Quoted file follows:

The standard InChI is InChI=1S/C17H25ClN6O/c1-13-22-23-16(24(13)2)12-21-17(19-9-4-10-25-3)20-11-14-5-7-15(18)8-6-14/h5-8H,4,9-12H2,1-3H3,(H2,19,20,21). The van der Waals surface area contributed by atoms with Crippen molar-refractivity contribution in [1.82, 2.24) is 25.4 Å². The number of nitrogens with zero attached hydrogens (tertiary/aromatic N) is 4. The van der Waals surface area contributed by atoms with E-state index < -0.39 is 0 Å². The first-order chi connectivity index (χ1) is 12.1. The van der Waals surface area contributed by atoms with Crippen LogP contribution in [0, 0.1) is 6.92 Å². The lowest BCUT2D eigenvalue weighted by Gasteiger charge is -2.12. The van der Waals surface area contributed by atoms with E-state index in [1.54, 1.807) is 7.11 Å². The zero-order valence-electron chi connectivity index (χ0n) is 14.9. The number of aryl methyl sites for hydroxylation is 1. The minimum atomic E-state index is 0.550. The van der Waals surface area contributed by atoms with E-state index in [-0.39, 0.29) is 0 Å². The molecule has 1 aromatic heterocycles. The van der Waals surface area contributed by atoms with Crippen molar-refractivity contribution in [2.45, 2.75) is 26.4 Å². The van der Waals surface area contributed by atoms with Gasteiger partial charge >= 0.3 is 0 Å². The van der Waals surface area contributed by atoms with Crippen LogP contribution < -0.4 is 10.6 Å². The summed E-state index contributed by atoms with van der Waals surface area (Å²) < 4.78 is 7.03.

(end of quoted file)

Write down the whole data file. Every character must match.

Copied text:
The standard InChI is InChI=1S/C17H25ClN6O/c1-13-22-23-16(24(13)2)12-21-17(19-9-4-10-25-3)20-11-14-5-7-15(18)8-6-14/h5-8H,4,9-12H2,1-3H3,(H2,19,20,21). The van der Waals surface area contributed by atoms with Crippen molar-refractivity contribution in [1.82, 2.24) is 25.4 Å². The number of nitrogens with zero attached hydrogens (tertiary/aromatic N) is 4. The van der Waals surface area contributed by atoms with E-state index < -0.39 is 0 Å². The first-order chi connectivity index (χ1) is 12.1. The van der Waals surface area contributed by atoms with Crippen LogP contribution in [0, 0.1) is 6.92 Å². The lowest BCUT2D eigenvalue weighted by Gasteiger charge is -2.12. The van der Waals surface area contributed by atoms with E-state index in [1.54, 1.807) is 7.11 Å². The zero-order valence-electron chi connectivity index (χ0n) is 14.9. The number of aryl methyl sites for hydroxylation is 1. The minimum atomic E-state index is 0.550. The van der Waals surface area contributed by atoms with E-state index in [-0.39, 0.29) is 0 Å². The molecule has 1 aromatic heterocycles. The van der Waals surface area contributed by atoms with Crippen molar-refractivity contribution in [2.45, 2.75) is 26.4 Å². The van der Waals surface area contributed by atoms with Gasteiger partial charge >= 0.3 is 0 Å². The van der Waals surface area contributed by atoms with Crippen LogP contribution < -0.4 is 10.6 Å². The summed E-state index contributed by atoms with van der Waals surface area (Å²) < 4.78 is 7.03.